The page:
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Maximum CO2 diffusion inside leaves is limited by the scaling of cell size and genome size.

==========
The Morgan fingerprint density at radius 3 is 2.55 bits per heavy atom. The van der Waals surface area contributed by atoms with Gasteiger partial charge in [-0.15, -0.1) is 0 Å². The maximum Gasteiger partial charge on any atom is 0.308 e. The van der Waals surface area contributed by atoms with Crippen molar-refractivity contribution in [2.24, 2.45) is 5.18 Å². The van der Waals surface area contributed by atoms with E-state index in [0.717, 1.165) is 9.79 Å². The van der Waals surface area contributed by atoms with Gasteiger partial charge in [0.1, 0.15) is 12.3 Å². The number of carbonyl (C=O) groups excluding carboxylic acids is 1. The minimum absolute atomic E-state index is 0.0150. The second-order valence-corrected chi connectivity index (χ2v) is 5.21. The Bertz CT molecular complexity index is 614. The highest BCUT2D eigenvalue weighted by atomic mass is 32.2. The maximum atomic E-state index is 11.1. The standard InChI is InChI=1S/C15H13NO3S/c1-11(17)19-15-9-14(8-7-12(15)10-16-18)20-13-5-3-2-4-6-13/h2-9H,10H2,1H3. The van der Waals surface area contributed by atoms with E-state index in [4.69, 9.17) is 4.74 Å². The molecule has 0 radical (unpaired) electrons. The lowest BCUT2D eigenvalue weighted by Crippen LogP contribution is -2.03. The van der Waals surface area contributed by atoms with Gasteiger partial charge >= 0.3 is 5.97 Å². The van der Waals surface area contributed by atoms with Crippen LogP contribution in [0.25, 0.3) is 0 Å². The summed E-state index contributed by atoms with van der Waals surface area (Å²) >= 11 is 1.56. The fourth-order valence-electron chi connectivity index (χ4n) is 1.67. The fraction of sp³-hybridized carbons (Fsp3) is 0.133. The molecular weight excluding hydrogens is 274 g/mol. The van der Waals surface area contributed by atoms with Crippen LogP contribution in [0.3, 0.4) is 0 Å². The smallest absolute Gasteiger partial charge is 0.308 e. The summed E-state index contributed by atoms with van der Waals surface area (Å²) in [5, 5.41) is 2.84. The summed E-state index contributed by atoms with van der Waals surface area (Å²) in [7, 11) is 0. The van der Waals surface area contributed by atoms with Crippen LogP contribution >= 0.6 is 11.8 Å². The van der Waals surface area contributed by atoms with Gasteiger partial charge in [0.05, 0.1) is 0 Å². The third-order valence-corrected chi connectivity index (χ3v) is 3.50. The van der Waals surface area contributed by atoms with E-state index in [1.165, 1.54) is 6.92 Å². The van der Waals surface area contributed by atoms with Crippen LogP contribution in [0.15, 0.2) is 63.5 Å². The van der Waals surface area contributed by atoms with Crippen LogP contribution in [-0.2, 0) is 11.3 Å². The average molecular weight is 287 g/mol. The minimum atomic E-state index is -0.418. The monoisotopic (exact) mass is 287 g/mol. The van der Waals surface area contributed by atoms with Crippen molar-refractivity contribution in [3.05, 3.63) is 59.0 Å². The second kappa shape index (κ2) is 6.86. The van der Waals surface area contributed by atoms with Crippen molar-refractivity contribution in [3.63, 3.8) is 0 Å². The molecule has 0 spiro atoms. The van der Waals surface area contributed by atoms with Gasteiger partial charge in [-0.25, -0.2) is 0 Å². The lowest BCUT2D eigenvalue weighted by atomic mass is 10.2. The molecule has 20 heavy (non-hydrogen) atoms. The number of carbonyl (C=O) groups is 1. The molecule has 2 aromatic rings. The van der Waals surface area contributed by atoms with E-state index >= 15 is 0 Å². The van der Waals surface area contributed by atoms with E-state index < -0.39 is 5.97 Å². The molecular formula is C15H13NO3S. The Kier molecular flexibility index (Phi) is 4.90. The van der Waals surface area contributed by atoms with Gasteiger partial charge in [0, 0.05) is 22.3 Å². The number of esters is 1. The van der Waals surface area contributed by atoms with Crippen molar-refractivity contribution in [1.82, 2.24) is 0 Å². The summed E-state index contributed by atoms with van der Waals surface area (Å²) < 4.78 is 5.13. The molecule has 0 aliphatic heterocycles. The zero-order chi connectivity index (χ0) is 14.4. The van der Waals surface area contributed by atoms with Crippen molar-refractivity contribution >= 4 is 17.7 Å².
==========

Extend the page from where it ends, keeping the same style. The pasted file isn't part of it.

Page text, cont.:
Maintaining high rates of photosynthesis in leaves requires efficient movement of CO2 from the atmosphere to the mesophyll cells inside the leaf where CO2 is converted into sugar. CO2 diffusion inside the leaf depends directly on the structure of the mesophyll cells and their surrounding airspace, which have been difficult to characterize because of their inherently three-dimensional organization. Yet faster CO2 diffusion inside the leaf was probably critical in elevating rates of photosynthesis that occurred among angiosperm lineages. Here we characterize the three-dimensional surface area of the leaf mesophyll across vascular plants. We show that genome size determines the sizes and packing densities of cells in all leaf tissues and that smaller cells enable more mesophyll surface area to be packed into the leaf volume, facilitating higher CO2 diffusion. Measurements and modelling revealed that the spongy mesophyll layer better facilitates gaseous phase diffusion while the palisade mesophyll layer better facilitates liquid-phase diffusion. Our results demonstrate that genome downsizing among the angiosperms was critical to restructuring the entire pathway of CO2 diffusion into and through the leaf, maintaining high rates of CO2 supply to the leaf mesophyll despite declining atmospheric CO2 levels during the Cretaceous.

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